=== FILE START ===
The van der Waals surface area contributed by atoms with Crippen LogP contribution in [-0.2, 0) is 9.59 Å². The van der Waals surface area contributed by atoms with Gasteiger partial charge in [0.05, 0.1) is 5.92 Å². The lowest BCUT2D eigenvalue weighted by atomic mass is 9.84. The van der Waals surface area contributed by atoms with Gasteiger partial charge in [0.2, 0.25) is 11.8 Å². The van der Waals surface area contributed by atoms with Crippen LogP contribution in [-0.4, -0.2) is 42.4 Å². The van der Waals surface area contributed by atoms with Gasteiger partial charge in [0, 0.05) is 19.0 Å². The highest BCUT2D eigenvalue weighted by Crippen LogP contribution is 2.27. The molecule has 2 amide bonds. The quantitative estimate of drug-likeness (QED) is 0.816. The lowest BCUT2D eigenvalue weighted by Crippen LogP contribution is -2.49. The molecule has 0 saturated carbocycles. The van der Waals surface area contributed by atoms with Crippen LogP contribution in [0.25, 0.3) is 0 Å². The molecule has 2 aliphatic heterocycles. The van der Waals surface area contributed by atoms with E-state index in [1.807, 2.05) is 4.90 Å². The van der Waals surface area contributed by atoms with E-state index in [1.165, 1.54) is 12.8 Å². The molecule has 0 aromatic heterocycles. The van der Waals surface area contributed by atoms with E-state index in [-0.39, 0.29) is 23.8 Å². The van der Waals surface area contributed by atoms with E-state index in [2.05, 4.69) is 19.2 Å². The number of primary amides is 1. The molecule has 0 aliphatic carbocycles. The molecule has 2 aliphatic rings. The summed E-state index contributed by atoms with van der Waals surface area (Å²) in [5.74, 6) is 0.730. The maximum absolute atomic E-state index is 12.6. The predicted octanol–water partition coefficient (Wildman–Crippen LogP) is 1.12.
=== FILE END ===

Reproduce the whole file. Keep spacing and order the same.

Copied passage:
The van der Waals surface area contributed by atoms with Crippen LogP contribution in [-0.2, 0) is 9.59 Å². The van der Waals surface area contributed by atoms with Gasteiger partial charge in [0.05, 0.1) is 5.92 Å². The lowest BCUT2D eigenvalue weighted by atomic mass is 9.84. The van der Waals surface area contributed by atoms with Gasteiger partial charge in [0.2, 0.25) is 11.8 Å². The van der Waals surface area contributed by atoms with Crippen LogP contribution in [-0.4, -0.2) is 42.4 Å². The van der Waals surface area contributed by atoms with Gasteiger partial charge in [0, 0.05) is 19.0 Å². The highest BCUT2D eigenvalue weighted by Crippen LogP contribution is 2.27. The molecule has 2 amide bonds. The quantitative estimate of drug-likeness (QED) is 0.816. The lowest BCUT2D eigenvalue weighted by Crippen LogP contribution is -2.49. The molecule has 0 saturated carbocycles. The van der Waals surface area contributed by atoms with Crippen LogP contribution in [0.25, 0.3) is 0 Å². The molecule has 2 aliphatic heterocycles. The van der Waals surface area contributed by atoms with E-state index in [1.807, 2.05) is 4.90 Å². The van der Waals surface area contributed by atoms with E-state index in [1.165, 1.54) is 12.8 Å². The molecule has 0 aromatic heterocycles. The van der Waals surface area contributed by atoms with E-state index in [-0.39, 0.29) is 23.8 Å². The van der Waals surface area contributed by atoms with E-state index in [2.05, 4.69) is 19.2 Å². The number of primary amides is 1. The molecule has 0 aliphatic carbocycles. The molecule has 2 aliphatic rings. The summed E-state index contributed by atoms with van der Waals surface area (Å²) in [5.74, 6) is 0.730. The maximum absolute atomic E-state index is 12.6. The predicted octanol–water partition coefficient (Wildman–Crippen LogP) is 1.12.